Do a budget

A budget can help you get a better picture of your finances, allowing you to plug any spending leaks you might find. Work out what your household expenses are.

Keep adding to your savings

If you happen to get any extra money during the year, for example from a tax refund, you can add this money to your savings pool.

When to use your emergency fund

Receiving an unexpectedly large or urgent expense is never a good feeling, but having a savings buffer will help to keep your stress levels down. You won’t have to worry about where you’ll get the money to pay for it, and you can focus your energy on solving the problem.

Smart tip;

If you need to dip into your emergency fund, remember to top it up again afterwards.
Keep your emergency fund for those expenses you really need to pay now. If you want to use your savings for something else, then set up a separate savings goal.

Wealthness Pty Ltd ABN 13 231 248 112  [t/a Better Financial Planning Australia]  is a Corporate Authorised Representative of Infocus Securities Australia Pty Ltd ABN 47 097 797 049 AFSL No. 236523. It is important to be aware that Better Financial Planning Australia is not authorised by Infocus to provide advice relating to credit services or property advice. Infocus is not responsible for any advice outside of the scope of this authorisation and should you wish to act on any of this general information, please first seek professional financial advice.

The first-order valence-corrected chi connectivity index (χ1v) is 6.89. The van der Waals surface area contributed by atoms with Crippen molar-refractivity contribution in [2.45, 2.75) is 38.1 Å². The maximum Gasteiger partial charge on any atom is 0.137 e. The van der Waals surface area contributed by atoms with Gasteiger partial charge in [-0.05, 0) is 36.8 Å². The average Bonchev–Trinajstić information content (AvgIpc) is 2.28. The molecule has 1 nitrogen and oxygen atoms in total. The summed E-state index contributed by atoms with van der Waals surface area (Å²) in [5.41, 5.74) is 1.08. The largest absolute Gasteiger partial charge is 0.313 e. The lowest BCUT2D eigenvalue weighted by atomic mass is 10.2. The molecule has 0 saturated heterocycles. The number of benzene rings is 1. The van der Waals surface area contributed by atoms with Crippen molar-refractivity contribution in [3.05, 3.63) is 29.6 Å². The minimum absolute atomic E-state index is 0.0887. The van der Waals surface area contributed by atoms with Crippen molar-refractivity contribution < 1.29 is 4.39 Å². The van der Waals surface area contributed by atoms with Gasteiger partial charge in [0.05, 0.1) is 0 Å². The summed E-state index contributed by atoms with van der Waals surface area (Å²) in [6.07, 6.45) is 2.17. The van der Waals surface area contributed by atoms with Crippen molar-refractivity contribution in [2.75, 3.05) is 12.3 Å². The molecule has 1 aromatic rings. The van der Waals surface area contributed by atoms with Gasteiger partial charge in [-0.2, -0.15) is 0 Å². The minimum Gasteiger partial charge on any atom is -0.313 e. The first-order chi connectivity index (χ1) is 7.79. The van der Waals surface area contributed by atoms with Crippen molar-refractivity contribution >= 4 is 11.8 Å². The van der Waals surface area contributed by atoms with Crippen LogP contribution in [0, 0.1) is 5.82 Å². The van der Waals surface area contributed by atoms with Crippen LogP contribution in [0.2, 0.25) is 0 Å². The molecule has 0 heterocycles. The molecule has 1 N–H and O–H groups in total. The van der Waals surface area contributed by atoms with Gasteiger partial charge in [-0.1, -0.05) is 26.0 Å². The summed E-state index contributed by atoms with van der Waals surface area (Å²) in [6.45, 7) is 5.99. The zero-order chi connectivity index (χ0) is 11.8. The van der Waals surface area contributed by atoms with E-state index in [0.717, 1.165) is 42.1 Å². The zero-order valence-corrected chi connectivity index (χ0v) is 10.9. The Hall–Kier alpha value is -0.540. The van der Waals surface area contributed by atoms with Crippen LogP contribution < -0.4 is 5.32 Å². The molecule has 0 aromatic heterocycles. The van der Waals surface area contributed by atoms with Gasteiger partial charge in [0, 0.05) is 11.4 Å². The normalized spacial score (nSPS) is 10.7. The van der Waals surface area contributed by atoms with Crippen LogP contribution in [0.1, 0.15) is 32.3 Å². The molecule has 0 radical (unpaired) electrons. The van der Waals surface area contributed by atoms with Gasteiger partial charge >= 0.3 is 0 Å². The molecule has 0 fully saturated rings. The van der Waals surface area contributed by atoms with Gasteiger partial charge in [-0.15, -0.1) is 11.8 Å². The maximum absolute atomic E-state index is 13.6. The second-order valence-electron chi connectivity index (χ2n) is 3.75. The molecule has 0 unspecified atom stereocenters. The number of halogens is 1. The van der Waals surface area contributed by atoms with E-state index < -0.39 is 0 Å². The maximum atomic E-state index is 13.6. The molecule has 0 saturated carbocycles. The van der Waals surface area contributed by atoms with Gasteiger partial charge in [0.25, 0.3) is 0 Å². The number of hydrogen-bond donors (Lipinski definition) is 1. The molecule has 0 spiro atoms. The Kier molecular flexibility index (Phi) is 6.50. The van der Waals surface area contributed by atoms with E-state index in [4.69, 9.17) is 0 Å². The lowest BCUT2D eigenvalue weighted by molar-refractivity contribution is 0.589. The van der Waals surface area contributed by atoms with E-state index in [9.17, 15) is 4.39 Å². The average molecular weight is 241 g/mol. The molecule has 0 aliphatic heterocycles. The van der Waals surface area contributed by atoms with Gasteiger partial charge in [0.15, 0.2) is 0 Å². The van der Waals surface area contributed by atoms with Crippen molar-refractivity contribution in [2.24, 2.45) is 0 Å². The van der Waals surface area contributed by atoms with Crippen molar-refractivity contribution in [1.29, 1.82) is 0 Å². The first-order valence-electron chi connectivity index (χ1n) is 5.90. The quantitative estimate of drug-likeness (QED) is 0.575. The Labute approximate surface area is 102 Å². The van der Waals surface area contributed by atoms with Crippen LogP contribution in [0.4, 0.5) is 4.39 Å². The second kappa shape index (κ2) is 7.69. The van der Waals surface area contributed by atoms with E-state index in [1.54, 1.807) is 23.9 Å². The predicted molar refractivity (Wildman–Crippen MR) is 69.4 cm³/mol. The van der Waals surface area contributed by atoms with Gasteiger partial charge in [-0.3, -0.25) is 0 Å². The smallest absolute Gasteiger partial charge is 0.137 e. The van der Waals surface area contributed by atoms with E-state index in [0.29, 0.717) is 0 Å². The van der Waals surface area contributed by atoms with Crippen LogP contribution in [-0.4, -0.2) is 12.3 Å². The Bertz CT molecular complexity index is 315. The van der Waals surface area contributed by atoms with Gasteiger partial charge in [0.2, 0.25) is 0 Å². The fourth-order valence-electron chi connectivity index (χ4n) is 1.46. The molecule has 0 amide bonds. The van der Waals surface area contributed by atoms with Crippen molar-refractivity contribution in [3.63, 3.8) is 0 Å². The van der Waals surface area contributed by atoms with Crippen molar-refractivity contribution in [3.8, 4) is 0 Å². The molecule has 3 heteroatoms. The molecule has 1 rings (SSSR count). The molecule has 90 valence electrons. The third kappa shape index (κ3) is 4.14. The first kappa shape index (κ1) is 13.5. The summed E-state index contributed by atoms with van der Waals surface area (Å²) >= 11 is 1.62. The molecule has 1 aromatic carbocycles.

Wealthness Pty Ltd t/as Better Financial Planning Australia will endeavour to update the website as needed. However, information can change without notice and Wealthness Pty Ltd t/as Better Financial Planning Australia does not guarantee the accuracy of information on the website, including information provided by third parties, at any time.

This information is of a general nature only and neither represents nor is intended to be specific advice on any particular matter. Infocus Securities Australia Pty Ltd strongly suggests that no person should act specifically on the basis of the information contained herein but should seek appropriate professional advice based upon their own personal circumstances. Although we consider the sources for this material reliable, no warranty is given and no liability is accepted for any statement or opinion or for any error or omission.

Wealthness Pty Ltd t/as Better Financial Planning Australia does not give any warranty as to the accuracy, reliability or completeness of information which is contained in this website. Except insofar as any liability under statute cannot be excluded, Wealthness Pty Ltd t/as Better Financial Planning Australia and its employees do not accept any liability for any error or omission on this website or for any resulting loss or damage suffered by the recipient or any other person.

Wealthness Pty Ltd (ACN 613 313 250) [t/a Better Financial Planning Australia] Corporate Authorised Representative of Infocus Securities Australia Pty Ltd ABN 47 097 797 049 AFSL Licence No. 236523. Source: Money Smart, Australian Securities & Investment CommissionSEPTEMBER 10, 2019